Very subjective question. I think all the above mentioned desks sound fine and all have great features. The best one is the one that does all you need it to do at the price your willing to pay. As mentioned ancillary items will be a large factor to consider. A case, I-Pad, computer and router may set you back another large chunk of change if you don't already have them. A good case start around $500 and goes up from there. In some cases, a really good case may cost more than the item it contains! mark?
How many mixes are you planning on running from FOH? Is a personal mixing system a possibility at some point?
John,Two years. That's how long it took me to decide a digital board was what I wanted. Two years. That's how long it took for me to decide on which board I wanted.The biggest problem you face is not spending the 10K, which by the way is the same limit I put on the cost of a new board, your biggest problem is deciding what features fit your needs now and in the future. I waited, watched as new models from more manufacturers appeared on the market, and tested every board I could get my hands on keeping note of features, build quality, quality of sound, history, and finally support options.I eventually opted for an Expression, which to many doesn't have some of the features of other boards in it's class, but for my use now and in the future it fills the bill based on my criteria above. And, other than a few changes to features the Expression is for most intents and purposes a Compact in disguise. Same build quality and components, expandable to 66 channels in regardless of fader count (16, 24, 32).In your case though an Expression may or may not be what fills the bill for you, and what I'm saying in a round about way, is that regardless of flavor compare boards, don't buy a board based on feature count alone, and buy the board that fits your needs, the board that will make you feel good every time you turn it on.My choices based in order of sound quality, overall feature set capabilities, perceived quality / brand name, available service and support options, and expansion capabilities;Midas Pro1Roland M480Soundcraft PerformerA&H GLD-80Soundcraft ExpressionDM-4800Roland M200LS-9QU-16X32
Luke,I'm leaning toward the Soundcraft Performer, please share it's shortcomings.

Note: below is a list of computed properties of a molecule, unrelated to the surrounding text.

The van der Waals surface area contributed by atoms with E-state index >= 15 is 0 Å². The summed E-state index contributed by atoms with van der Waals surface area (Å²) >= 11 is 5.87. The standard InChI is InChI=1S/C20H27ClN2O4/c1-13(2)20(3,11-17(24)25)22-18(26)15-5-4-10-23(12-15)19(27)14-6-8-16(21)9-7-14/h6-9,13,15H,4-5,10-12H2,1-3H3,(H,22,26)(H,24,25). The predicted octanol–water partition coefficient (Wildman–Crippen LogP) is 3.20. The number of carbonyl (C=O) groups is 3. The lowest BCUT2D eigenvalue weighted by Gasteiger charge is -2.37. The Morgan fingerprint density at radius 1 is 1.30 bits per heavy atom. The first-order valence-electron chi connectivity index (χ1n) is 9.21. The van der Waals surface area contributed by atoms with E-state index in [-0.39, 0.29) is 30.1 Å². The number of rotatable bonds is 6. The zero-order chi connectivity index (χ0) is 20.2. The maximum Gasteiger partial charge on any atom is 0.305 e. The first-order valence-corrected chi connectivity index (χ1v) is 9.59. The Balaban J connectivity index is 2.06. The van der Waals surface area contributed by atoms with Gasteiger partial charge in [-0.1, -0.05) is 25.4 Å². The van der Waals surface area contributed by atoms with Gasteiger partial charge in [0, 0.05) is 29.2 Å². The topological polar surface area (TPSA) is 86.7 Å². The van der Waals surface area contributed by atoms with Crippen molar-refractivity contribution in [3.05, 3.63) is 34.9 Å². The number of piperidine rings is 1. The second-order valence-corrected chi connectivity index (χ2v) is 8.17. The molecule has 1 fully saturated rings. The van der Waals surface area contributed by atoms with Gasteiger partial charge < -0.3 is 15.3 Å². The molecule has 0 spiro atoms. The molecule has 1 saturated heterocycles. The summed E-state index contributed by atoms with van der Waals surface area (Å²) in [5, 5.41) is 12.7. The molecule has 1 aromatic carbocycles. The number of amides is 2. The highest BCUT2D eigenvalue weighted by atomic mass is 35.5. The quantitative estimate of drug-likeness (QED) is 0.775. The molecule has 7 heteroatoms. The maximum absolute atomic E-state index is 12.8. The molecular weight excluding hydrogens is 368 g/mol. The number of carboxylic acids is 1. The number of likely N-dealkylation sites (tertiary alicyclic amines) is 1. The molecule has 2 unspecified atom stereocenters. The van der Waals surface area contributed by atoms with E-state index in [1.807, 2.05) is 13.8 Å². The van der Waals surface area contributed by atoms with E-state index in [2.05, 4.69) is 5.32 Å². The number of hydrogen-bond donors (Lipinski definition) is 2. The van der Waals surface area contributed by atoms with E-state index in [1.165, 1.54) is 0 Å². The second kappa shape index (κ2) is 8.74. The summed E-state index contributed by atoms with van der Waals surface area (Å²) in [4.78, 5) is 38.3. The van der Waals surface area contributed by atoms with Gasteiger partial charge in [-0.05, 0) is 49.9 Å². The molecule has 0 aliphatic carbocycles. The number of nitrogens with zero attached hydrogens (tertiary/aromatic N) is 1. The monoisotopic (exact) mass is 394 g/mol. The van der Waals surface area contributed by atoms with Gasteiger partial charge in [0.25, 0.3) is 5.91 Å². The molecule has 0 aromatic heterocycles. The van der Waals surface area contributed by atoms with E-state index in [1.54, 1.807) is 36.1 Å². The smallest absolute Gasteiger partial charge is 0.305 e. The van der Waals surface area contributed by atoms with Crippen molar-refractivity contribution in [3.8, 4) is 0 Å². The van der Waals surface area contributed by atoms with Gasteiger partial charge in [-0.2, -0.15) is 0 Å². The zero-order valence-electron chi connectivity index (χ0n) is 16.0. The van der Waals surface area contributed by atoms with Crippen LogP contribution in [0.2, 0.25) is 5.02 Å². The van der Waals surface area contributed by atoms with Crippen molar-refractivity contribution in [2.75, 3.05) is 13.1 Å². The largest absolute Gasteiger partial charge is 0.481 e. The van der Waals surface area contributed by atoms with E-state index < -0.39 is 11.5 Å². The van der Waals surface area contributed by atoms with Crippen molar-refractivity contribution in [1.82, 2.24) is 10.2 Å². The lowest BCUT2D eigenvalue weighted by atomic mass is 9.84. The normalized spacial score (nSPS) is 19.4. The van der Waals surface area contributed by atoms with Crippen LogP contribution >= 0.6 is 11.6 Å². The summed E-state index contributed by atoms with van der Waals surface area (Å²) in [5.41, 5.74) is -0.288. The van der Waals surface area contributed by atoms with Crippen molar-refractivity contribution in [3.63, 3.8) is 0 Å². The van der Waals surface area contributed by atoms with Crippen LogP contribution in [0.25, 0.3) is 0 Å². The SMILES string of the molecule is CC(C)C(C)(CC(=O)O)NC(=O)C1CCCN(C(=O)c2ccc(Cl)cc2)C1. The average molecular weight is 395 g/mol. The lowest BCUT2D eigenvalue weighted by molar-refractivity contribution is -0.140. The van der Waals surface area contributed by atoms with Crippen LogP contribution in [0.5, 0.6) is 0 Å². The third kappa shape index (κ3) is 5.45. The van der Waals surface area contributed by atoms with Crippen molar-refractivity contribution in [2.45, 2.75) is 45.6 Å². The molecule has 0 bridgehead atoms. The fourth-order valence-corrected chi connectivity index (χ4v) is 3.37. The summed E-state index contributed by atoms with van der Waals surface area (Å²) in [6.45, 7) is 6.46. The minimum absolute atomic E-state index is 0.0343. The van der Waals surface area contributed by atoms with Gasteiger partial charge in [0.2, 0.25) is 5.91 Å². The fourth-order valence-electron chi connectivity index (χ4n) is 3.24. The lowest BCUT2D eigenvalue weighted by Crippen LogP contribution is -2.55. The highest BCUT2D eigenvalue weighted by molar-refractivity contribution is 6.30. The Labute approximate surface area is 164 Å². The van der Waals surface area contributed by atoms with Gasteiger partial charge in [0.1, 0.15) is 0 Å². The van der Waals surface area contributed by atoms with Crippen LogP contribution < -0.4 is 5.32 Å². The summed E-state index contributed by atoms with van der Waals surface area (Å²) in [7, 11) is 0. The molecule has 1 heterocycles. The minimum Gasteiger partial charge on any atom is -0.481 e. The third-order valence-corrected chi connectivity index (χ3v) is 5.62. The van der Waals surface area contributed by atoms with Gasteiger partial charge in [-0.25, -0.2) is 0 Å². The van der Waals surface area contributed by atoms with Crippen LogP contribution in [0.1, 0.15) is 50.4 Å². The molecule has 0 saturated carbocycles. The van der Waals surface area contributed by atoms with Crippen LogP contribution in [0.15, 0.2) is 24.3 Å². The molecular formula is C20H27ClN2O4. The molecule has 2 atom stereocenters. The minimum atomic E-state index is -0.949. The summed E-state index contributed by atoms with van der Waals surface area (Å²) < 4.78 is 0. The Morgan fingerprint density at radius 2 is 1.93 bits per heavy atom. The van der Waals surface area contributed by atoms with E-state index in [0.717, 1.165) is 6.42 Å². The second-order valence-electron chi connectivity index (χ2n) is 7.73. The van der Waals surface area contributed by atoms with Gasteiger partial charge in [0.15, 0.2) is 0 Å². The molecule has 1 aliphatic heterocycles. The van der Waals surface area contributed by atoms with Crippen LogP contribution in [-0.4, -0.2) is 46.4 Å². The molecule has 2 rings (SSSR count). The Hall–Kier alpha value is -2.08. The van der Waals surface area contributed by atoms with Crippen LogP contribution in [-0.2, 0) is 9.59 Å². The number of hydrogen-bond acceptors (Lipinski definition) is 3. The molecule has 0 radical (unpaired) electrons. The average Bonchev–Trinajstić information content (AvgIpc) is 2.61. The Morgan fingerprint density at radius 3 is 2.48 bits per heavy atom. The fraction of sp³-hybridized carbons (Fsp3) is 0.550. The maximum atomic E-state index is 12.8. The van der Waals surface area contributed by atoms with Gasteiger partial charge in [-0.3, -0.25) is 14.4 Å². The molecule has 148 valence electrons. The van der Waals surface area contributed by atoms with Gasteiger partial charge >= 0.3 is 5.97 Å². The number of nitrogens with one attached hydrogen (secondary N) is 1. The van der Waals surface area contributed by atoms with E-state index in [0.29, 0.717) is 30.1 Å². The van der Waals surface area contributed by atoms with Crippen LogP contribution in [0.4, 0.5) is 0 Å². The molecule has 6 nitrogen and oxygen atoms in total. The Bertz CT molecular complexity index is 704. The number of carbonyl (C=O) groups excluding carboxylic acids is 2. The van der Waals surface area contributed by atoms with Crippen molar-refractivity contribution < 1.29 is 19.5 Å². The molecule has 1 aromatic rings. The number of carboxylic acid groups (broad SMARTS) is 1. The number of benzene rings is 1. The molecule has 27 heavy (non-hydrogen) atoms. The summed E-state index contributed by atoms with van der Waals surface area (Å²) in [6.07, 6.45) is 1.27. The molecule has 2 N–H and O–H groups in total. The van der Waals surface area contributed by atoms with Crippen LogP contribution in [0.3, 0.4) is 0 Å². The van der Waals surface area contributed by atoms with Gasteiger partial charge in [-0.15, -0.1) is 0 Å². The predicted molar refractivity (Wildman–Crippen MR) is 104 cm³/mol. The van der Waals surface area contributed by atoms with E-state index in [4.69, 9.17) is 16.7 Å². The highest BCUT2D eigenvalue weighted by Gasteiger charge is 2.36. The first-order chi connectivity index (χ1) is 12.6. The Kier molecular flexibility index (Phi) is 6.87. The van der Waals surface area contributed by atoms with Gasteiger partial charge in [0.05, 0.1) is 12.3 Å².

For me (with nearly the same budget) the choice was a Roland M480. My line of work is regional theatre and there wasn't much out there that was in direct competition.Reasons for buying;Gallons of DCA's.24 faders, and 3 user defined layers - i'm regularly mixing 30 radio mics, without the luxury of being able to do scene recall, so even this is a compromise and is still where the LS9 does well.Digital snake - you don't have to use it over any length, just keep the stage boxes local if you want, but it works really well. Great sound quality - particularly if you use the rack mount stage box (I don't) the pre amps sound superb. Can still carry it under one arm.A proper 48 input console (not 48 inputs, if you count stereo in's and returns). 48 mono inputs available without any extra cards (just more stage boxes).Really flexible routing - the tick box matrix for routing is simple and very powerful. For example if you're so inclined you can route an input from one stage box, to an output of another, without having to use up a channel strip - you've got pre amp control for every input, even if it's not assigned to a channel strip - useful for getting something across a stage from one stage box to another without having to eat a channel.Free multitrack recording drivers - this wasn't the case when I bought, but they've now released the ASIO drivers for download letting you multitrack via a network cable. I use Sonar which is their recommended software, but i've heard of people doing it succesfully in Reaper too. Doesn't work on mac though.Can pick the console up under one arm.Excellent support from Roland UK - Spent a lot of time talking to Chris Webster about the console and it was during a phone call to him tin which I asked a lot of questions and got a lot of helpful answers, that I was persuaded to buy it, largely just based on his helpfulness.All of these, plus the usual ipad remote and PC software, tipped the balance for me. Things that put me off about other consoles;LS9 - a good little workhorse and i'm sure we'll see them around for many years to come, but I didn't want to be buying a console towards the end of its' life. Never had issues with the sound quality myself, (yet to walk in to a theatre and think "sounds like an LS9"), but I understand people's concerns.M7CL - just can't carry the thing! It's a lot of console for only 48 channels.iLive - Couldn't get my head around the thing. Really don't like a console that has a boot time measured in minutes. GLD - At the time that I bought, it didn't quite have the full feature set I needed and was very much new and untested.Soundcraft - the number of new releases scares me. If i'd bought an SI Compact then i'd have sat and watched other consoles come out at a lower price, with a largely similar feature set, and would have wondered just where i'd gone wrong. Didn't like the build quality (push on the surface between the faders and you'll see what I mean - it bends). 32 channels over 30 faders with a layer holding only 2 channels - what? why? Little things like that just made me feel like it hadn't been thought about properly. X32 - at the time I bought this was still a bit of a joke. I admit that things have changed a little and it appars to have stood the test well, but despite all of this i've got to be really honest and say i'd still have felt a little nervous every time I turned it on - probably for no good reason.Midas Pro 1 - Just not enough faders.Digico SD9 - it was a close run thing, but I just didn't see the benefit of the increased spend on this console over the Roland that did the job just as well.It wouldn't be fair not to mention one or two negatives of the M480 that i've come across (i'm still a massive fan though, would certainly buy it again if I was in the same position). No subgroups - yep, it's got tonnes of DCA's, and the Matrix is extremely well featured so any channel can be sent to a matrix so you can apply an effect to a bus still, but it's not quite the same. It has gallons of GEQ's and effects though, so this has never really got in my way, I just think it's a shame they left it out.Occasionally a bit fussy about USB media being left in - if you reboot it with a USB key in (actually moreso if you unplug or plug one in while it's turned off) it can get a little confused on startup. Not a huge issue, just turn it off again and unplug the usb stick - never an issue once a gig is up and running. If you get one, turn off the touch feature on the faders, it causes them to "grab" very occasionally as you move them. Use the select keys like anybody else! The M480 is one of those consoles that people just don't consider, yet once they've used one, walk away from with a smile on their face commenting that it's a good little console for the money.